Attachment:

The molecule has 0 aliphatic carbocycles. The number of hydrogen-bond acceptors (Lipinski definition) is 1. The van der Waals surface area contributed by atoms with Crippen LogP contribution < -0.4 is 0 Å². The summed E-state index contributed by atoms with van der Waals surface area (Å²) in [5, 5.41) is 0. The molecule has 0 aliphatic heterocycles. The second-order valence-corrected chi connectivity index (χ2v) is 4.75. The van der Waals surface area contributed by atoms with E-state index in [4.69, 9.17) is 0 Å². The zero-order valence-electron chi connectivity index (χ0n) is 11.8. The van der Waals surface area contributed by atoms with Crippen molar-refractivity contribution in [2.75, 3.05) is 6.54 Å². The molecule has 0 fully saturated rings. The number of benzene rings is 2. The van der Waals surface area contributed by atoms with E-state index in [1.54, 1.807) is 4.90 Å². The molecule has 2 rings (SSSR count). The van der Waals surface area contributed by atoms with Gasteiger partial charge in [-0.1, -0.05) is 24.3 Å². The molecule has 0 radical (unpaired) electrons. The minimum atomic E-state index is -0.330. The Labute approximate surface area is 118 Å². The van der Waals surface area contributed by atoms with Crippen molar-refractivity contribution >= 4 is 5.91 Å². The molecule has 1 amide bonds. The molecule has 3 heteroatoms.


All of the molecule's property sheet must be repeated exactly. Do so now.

The molecule has 0 aliphatic carbocycles. The number of hydrogen-bond acceptors (Lipinski definition) is 1. The van der Waals surface area contributed by atoms with Crippen LogP contribution < -0.4 is 0 Å². The summed E-state index contributed by atoms with van der Waals surface area (Å²) in [5, 5.41) is 0. The molecule has 0 aliphatic heterocycles. The second-order valence-corrected chi connectivity index (χ2v) is 4.75. The van der Waals surface area contributed by atoms with E-state index in [4.69, 9.17) is 0 Å². The zero-order valence-electron chi connectivity index (χ0n) is 11.8. The van der Waals surface area contributed by atoms with Crippen molar-refractivity contribution in [2.75, 3.05) is 6.54 Å². The molecule has 0 fully saturated rings. The number of benzene rings is 2. The van der Waals surface area contributed by atoms with E-state index in [1.54, 1.807) is 4.90 Å². The molecule has 2 rings (SSSR count). The van der Waals surface area contributed by atoms with Gasteiger partial charge in [-0.1, -0.05) is 24.3 Å². The molecule has 0 radical (unpaired) electrons. The minimum atomic E-state index is -0.330. The Labute approximate surface area is 118 Å². The van der Waals surface area contributed by atoms with Crippen molar-refractivity contribution >= 4 is 5.91 Å². The molecule has 1 amide bonds. The molecule has 3 heteroatoms.